After a preliminary check-up and eye-drop procedure, I met my doctor, Jason Jones who knew my former student Matt Jones from Sandpoint, also an eye physician in Spokane.   Jason came to Spokane several years ago from Ohio State University where he graduated top of his class. 

He wasted no time examining my eyes, and I loved it when he kept saying that certain conditions inside those eyes that could be bad for my age looked good. 

Then, he went searching for the tear that Dr. George had found.  At first, he found only a tuft and suggested that maybe I would not need surgery, but then he called Dr. George for further reference.  When he came back and searched again, he found the tear to go along with the tuft. 

Soon, Bill and I were driving downtown to the surgery center, just off I-90.  The efficiency in that place is amazing.  I checked in, sat for a while, visited with some folks from Cheney and soon heard my name called. 

The surgery center is definitely an assembly-line production, but the care by nurses is fabulous.  When I learned that they'd have to stick a needle in my arm for the surgery "happy juice," and when they brought out the blood pressure machine (which I flunked the first time), I'm sure my blood pressure rose considerably.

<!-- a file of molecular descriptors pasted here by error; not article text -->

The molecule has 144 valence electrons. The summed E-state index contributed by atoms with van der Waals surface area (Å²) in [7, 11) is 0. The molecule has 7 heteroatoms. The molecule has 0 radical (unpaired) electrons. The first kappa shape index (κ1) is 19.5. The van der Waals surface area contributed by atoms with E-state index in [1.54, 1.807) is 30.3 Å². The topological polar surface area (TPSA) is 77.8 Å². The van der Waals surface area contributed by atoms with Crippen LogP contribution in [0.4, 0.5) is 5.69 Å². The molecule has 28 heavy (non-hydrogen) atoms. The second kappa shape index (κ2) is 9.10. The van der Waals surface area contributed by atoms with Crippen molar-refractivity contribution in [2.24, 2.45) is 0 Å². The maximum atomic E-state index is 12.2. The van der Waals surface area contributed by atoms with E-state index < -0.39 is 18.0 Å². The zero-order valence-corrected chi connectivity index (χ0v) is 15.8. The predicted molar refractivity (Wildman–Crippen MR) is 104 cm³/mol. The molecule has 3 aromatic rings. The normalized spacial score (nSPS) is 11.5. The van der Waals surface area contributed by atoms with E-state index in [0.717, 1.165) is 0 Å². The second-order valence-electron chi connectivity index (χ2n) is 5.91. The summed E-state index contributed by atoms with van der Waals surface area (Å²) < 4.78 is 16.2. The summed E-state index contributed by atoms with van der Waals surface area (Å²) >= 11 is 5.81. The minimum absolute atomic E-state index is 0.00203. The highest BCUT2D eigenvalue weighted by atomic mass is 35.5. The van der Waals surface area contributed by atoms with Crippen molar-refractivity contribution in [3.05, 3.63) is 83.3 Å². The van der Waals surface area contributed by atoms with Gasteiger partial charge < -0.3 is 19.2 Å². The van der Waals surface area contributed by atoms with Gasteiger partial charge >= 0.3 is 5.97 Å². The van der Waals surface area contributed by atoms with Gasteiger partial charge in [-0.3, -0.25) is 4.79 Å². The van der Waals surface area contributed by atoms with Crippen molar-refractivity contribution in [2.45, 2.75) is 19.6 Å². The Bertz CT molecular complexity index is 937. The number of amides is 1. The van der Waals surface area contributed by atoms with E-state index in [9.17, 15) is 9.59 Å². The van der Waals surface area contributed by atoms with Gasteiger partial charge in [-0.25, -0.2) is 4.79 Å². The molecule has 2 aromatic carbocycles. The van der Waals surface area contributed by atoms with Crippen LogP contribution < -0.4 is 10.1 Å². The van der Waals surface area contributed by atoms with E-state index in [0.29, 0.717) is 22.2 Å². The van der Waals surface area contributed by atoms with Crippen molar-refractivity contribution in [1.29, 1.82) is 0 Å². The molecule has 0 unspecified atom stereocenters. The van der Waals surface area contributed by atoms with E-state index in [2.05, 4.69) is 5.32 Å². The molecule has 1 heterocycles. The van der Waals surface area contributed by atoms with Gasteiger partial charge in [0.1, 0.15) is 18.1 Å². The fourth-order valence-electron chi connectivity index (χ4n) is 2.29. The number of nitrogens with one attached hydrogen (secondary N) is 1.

Turns out when Maryanne, the nurse from Tonasket, took the pressure the old-fashioned way, the count was not all that bad for this Nervous Nellie.  Maryanne also assured me that she had inserted a needle a time or two and that it was perfectly okay to look away. 

Then came the nurse with the happy juice.  All was great from then on.  I may have nodded off because it sure seemed like the doctor showed up from the North Spokane clinic quickly. 


"You're done," Dr. Jones said. Someone put a bandage on my eye, telling me to leave it there for at least four hours.  Staff gathered up my stuff and Bill, removed the IV, gave me some guidelines, and off we went to none other than DICKS Hamburgers for a chocolate shake, Whammy and fries.  

Twas a good way to celebrate the relief after two weeks of worry and fear.  And, speaking of relief---though I did not need to use it---I'm sure Dick's restroom does not have a code nor a need for a receipt before relieving oneself. 

When I removed my bandage last night, I learned firsthand just how weird double vision is. So, I put the bandage back on the eye and went to bed.  This morning, the double vision is gone, and all is well. 

More than anything, I appreciate all those people, including my patient and caring husband, who have helped me through this personal ordeal.  

The world outside my window is looking pretty good this morning, and I'm looking forward to appreciating the beauty that exists there for a long, long time-----thanks to all these good people. 

Happy Thursday. 

Wednesday, April 27, 2016

Faces and Frolic in Spring Splendor

After posting these photos this morning, I realized that I had managed to get all the long-term beloveds here at the Lovestead:  Bill, Festus, Lily, Kiwi, Lefty, Foster and Liam.